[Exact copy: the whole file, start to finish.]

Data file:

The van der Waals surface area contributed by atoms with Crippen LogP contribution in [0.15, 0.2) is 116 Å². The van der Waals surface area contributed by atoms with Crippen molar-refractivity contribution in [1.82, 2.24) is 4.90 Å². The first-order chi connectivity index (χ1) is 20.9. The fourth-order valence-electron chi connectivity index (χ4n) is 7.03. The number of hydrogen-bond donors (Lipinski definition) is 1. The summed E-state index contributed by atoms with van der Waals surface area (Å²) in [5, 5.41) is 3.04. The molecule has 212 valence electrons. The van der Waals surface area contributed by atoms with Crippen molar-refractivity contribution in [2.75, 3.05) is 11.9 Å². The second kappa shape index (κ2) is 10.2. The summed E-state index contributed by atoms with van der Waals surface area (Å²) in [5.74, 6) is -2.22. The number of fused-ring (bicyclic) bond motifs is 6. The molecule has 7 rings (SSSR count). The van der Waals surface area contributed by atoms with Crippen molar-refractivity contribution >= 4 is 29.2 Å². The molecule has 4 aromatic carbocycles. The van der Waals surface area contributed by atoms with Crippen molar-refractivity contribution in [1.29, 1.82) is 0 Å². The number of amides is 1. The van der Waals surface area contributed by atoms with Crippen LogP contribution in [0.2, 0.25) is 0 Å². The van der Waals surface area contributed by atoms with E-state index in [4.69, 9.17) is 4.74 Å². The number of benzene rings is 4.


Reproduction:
The van der Waals surface area contributed by atoms with Crippen LogP contribution in [0.15, 0.2) is 116 Å². The van der Waals surface area contributed by atoms with Crippen molar-refractivity contribution in [1.82, 2.24) is 4.90 Å². The first-order chi connectivity index (χ1) is 20.9. The fourth-order valence-electron chi connectivity index (χ4n) is 7.03. The number of hydrogen-bond donors (Lipinski definition) is 1. The summed E-state index contributed by atoms with van der Waals surface area (Å²) in [5, 5.41) is 3.04. The molecule has 212 valence electrons. The van der Waals surface area contributed by atoms with Crippen molar-refractivity contribution in [2.75, 3.05) is 11.9 Å². The second kappa shape index (κ2) is 10.2. The summed E-state index contributed by atoms with van der Waals surface area (Å²) in [5.74, 6) is -2.22. The number of fused-ring (bicyclic) bond motifs is 6. The molecule has 7 rings (SSSR count). The van der Waals surface area contributed by atoms with Crippen molar-refractivity contribution >= 4 is 29.2 Å². The molecule has 4 aromatic carbocycles. The van der Waals surface area contributed by atoms with Crippen molar-refractivity contribution in [1.29, 1.82) is 0 Å². The number of amides is 1. The van der Waals surface area contributed by atoms with Crippen LogP contribution in [0.2, 0.25) is 0 Å². The van der Waals surface area contributed by atoms with E-state index in [4.69, 9.17) is 4.74 Å². The number of benzene rings is 4.